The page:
Israeli forces killed a senior Hezbollah commander in a helicopter-gunship attack on his car in southern Lebanon Friday, and Katyusha rockets from the region rained down on northern Israel hours later, killing a civilian for the first time in nearly two years.
Israel retaliated by shelling south Lebanon villages, and late in the day a Hezbollah leader declared the group would no longer abide by a 2-year-old accord not to target civilians.
The series of events marked a day of intensified fighting on the last active Israeli-Arab battle front. Since the last major Israeli incursion, in 1993, most of the fighting in Lebanon has been done by proxies inside Israel’s self-declared “security zone” in the south.
In recent months, the Israeli-sponsored South Lebanese Army has taken something of a beating from Hezbollah, or the Party of God, an Islamic militant group armed and financed by Iran and operating from territory under Syrian control. Hezbollah opposes peace with Israel and has vowed to drive the Israeli army from the strip of southern Lebanon it has controlled for a decade.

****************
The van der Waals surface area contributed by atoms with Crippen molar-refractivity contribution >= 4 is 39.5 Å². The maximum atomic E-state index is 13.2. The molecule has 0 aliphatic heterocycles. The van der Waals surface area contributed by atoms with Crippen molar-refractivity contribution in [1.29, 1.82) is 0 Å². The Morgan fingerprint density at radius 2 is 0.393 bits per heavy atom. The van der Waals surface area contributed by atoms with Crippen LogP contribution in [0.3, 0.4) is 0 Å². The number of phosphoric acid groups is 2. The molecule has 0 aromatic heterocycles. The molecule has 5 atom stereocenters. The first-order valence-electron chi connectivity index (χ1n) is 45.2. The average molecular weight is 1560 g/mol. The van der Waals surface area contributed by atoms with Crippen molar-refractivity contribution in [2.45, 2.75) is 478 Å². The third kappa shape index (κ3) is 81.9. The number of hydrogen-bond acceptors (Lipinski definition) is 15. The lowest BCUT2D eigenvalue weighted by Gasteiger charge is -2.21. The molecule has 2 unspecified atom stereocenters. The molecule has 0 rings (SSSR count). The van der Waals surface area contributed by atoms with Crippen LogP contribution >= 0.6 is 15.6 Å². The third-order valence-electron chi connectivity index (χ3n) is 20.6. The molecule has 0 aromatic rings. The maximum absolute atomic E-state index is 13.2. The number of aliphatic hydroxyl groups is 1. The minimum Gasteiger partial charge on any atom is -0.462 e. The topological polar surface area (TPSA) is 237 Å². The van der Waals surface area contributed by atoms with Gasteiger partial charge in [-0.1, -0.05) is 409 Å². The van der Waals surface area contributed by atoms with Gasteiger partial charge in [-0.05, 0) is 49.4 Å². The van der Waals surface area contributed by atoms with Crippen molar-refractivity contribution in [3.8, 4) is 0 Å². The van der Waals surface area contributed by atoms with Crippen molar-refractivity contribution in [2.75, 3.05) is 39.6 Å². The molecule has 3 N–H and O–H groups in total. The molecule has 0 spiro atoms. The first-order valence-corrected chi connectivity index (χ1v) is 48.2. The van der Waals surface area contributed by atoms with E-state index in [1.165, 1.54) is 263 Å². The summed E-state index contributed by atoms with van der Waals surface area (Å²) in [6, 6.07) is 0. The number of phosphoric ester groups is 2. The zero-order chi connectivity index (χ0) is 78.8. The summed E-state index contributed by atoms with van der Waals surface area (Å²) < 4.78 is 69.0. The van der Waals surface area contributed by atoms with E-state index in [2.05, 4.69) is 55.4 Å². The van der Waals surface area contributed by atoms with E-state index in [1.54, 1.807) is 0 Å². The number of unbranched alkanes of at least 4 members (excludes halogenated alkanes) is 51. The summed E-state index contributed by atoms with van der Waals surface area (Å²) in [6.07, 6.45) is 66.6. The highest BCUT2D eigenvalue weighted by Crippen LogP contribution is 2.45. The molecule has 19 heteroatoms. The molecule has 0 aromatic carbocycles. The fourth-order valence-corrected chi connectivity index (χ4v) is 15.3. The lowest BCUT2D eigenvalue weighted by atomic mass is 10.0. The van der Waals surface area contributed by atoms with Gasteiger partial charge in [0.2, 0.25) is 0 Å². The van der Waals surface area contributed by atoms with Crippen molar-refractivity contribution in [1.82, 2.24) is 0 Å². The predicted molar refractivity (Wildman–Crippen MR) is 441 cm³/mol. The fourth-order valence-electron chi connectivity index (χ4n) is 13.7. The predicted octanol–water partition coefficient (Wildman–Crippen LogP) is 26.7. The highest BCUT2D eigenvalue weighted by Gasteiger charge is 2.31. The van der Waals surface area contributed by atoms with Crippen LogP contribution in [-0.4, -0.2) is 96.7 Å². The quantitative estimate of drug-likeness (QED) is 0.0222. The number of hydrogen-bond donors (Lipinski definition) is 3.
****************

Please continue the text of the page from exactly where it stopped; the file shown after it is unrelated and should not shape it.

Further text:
Friday, Israeli intelligence pinned down the location of Rida Yassin, the commander of Hezbollah’s forces in Nabatiyah and one of the guerrilla group’s top 10 leaders. American-built Cobra helicopter gunships, flying fast and low, intercepted Yassin’s Mercedes Benz south of Tyre and reduced it to a flaming hulk with air-to-ground rockets and heavy machine-gun fire.
Since Israel’s so-called Operation Accountability in June 1993, in which it retaliated for rocket attacks on the northern Galilee region by forcing hundreds of thousands of southern Lebanese residents from their homes, there has been an informal understanding with Hezbollah that neither side would target the other’s civilian populace.
Breaches of that understanding have been rare, and never fatal, until Friday. Thousands of Israelis were driven to bomb shelters Friday night, and Katyushas fired from southern Lebanon killed an Israeli civilian in the coastal town of Nahariya.
Prime Minister Yitzhak Rabin, interviewed on Israeli television before the Katyusha attacks, said the helicopter strike at the senior Hezbollah commander was intended to “give them the message that, ‘Gentlemen, we are not going to sit quietly and await your attacks.’ “